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Year: 2015  Vol. 19   Num. 2  - Apr/Junee
DOI: 10.1055/s-0034-1397331
Case Report
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Ortner's Syndrome: Secondary Laryngeal Paralysis Caused by a Great Thoracic Aorta Aneurysm
Ana Claudia Alves Zangirolami, Frederico Vieira de Oliveira, Miguel Soares Tepedino
Key words:
vocal cord palsy - arch of the aorta - dysphonia

Introduction: Recurrent laryngeal nerve injury caused by cardiovascular disease is a rare condition, and often it is the only prominent sign of an imminent break of an aortic artery aneurysm.

Objective: To report left laryngeal paralysis caused by a great aortic arch aneurysm and to highlight the importance of an otorhinolaryngologic evaluation along with a thoracic radiologic study.

Resumed Report: A 42-year-old man complained of thickness of his voice and dysphagia for 3 months, but no thoracic pain or other relevant complaints. Video laryngoscopy revealed immobility of his left vocal fold in the paramedian position. Imaging was obtained for investigation, including magnetic resonance imaging of his thorax, which showed a fusiform aneurysm in the aortic arch, leading to recurrent compression of the left laryngeal nerve. The patient was successfully treated with endovascular repair of the aneurysm. At 2-month follow-up, there was still no recovery of the laryngeal mobility.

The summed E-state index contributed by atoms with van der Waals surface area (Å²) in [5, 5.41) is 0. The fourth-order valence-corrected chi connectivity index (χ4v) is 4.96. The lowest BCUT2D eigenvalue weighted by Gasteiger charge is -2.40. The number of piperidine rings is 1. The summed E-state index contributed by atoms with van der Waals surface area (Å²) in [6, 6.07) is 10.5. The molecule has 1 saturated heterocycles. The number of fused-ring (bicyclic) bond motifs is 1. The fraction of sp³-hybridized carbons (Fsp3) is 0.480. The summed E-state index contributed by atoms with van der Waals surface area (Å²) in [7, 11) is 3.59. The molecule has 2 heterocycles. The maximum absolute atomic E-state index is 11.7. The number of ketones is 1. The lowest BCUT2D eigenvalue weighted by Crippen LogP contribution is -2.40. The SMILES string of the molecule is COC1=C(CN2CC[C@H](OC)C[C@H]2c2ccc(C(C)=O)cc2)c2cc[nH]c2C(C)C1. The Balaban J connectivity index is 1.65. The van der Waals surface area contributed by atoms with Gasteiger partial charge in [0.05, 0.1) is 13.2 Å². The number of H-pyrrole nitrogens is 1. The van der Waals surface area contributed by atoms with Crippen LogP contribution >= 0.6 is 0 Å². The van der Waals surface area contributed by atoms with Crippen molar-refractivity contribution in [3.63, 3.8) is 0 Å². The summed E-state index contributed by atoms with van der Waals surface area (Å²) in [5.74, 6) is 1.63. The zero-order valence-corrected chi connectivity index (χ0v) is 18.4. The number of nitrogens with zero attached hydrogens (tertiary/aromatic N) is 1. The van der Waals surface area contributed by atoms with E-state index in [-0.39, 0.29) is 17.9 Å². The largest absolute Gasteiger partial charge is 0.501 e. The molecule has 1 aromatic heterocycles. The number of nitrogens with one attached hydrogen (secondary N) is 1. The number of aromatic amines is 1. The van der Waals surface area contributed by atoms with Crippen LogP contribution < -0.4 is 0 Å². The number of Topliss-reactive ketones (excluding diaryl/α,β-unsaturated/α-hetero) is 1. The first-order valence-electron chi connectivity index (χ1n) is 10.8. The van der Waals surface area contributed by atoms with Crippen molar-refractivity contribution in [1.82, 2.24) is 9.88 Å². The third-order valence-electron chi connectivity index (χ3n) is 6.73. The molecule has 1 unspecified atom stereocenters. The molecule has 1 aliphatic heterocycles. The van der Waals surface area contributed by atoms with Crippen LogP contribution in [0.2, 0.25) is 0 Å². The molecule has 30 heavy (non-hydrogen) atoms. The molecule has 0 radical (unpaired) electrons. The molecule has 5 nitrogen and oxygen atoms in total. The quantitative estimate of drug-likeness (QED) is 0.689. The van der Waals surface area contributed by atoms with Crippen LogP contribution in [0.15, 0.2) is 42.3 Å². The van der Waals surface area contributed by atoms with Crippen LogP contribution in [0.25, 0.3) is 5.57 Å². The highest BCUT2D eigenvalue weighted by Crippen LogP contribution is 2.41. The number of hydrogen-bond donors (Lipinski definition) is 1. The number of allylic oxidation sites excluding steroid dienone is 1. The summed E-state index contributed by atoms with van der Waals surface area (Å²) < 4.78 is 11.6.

Conclusion: An aortic artery aneurysm can suddenly break, requiring emergency heart surgery, and the results can be fatal in many cases. We suggest routine exam of the vocal folds in all patients with a heart condition, and we review the literature and suggest the use of imaging to reduce the number of emergency procedures.



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